The Accra Metropolitan Assembly (AMA) last Saturday demolished tens of unauthorised structures at the Korle Lagoon Ecological Restoration Project (KLERP) site, located near the International Central Gospel Church (ICGC), off the Korle Bu mortuary road.
Three hours of rainfall that morning could not stop the determined AMA task force from carrying out the exercise amid heavy police protection.
The three-hour exercise, which started about 8 a.m., had bulldozers pull down unauthorised wooden structures, kiosks, and other steel containers that served as accommodation and trading posts for the scores of squatters in the area.
Apart from loss of the structures that housed them, the squatters also lost valuables running into thousands of Ghana cedis.
Vehicles belonging to the police, including an armoured car, were positioned at vantage points as armed policemen provided security while the exercise went on.
The police team was led by the Regional Operations Officer at the Accra Police Command, Chief Superintendent, Mr Kwasi Ofori.
Some recalcitrant squatters, led by Mr Henry Okine, who attempted to prevent the AMA taskforce from gaining access to some parts of the settlement, were arrested by the police, but were later released.
A deliberate attempt by some unidentified squatters to set some structures in the area on fire to prevent further demolition was unsuccessful as the police quickly closed in on them and put out the fire before it burst into flames.
Drama unfolded when some of the aggrieved squatters shouted the name of the Assembly member for the Nmemeete Electoral Area in Ablekuma Central, Mr Abane Azoke, alleging that he had failed to protect them as promised.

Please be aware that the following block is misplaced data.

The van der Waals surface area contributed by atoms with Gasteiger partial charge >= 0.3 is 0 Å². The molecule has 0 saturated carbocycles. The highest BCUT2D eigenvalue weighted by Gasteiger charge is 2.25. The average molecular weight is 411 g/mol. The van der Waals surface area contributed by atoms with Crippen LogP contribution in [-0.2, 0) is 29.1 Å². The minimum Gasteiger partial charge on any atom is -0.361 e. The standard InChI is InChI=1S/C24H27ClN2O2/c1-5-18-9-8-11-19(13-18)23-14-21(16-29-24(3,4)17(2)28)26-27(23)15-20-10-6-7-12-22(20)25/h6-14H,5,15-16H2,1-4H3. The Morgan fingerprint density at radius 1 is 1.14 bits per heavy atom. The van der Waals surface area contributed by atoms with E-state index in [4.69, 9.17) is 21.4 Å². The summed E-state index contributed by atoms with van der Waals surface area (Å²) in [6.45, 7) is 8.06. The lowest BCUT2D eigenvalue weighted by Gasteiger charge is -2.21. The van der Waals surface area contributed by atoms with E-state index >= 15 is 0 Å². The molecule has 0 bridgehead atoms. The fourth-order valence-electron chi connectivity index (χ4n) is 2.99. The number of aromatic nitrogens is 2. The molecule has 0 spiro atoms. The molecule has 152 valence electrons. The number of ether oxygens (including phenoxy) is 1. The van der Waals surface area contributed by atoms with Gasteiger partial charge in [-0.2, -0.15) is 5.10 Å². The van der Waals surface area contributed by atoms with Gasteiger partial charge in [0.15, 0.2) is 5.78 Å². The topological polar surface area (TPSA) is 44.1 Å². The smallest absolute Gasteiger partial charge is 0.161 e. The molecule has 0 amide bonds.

They alleged that Mr Abane and some political figures had taken money from them and promised them that the area would not be demolished by the AMA.
“Even before the 2016 general election, they gave us the assurance that if we vote for a change of government, they will not touch our structures. We have been contributing money always to enable them to talk to the big people, but why are they demolishing our structures,” one of the squatters who gave his name as Abu Omar queried.
Last Saturday’s exercise followed a notice served by the AMA on the squatters to move out of the area before March 31 this year.
The directive by the AMA was to make way for a successful implementation of the KLERP, in line with government’s quest to rid the capital city of filth.
No briefing by AMA
However, efforts made by journalists who covered the exercise to speak to the AMA officials on the way forward after the demolition exercise, were fruitless as the task force members declined to comment.
“The Chief Executive of AMA is not here, likewise the head of Public Affairs. No one has been asked to speak to the media, so we cannot say anything here,” one of the officials said.
Meanwhile, Chief Supt. Kwasi Ofori said the police would continue to monitor activities in the area to ensure that the squatters did not pose any security threat to the public.
“We are here as professionals who are in charge of securing lives and property and that is exactly what we are doing.
“We have information that the squatters here use the place as a hideout to attack and steal from members of the public. We will intensify our patrols here to clamp down on such activities,” he said.
Ever since the twin flood and fire disaster on June 3, 2015 claimed 159 lives at the Kwame Nkrumah Circle, the AMA has carried out a number of demolition exercises in the capital city.
Some of the areas that were demolished include Sodom and Gomorrah and June Fourth, which is close to Katamanto and runs along the rail lines off the Graphic Road.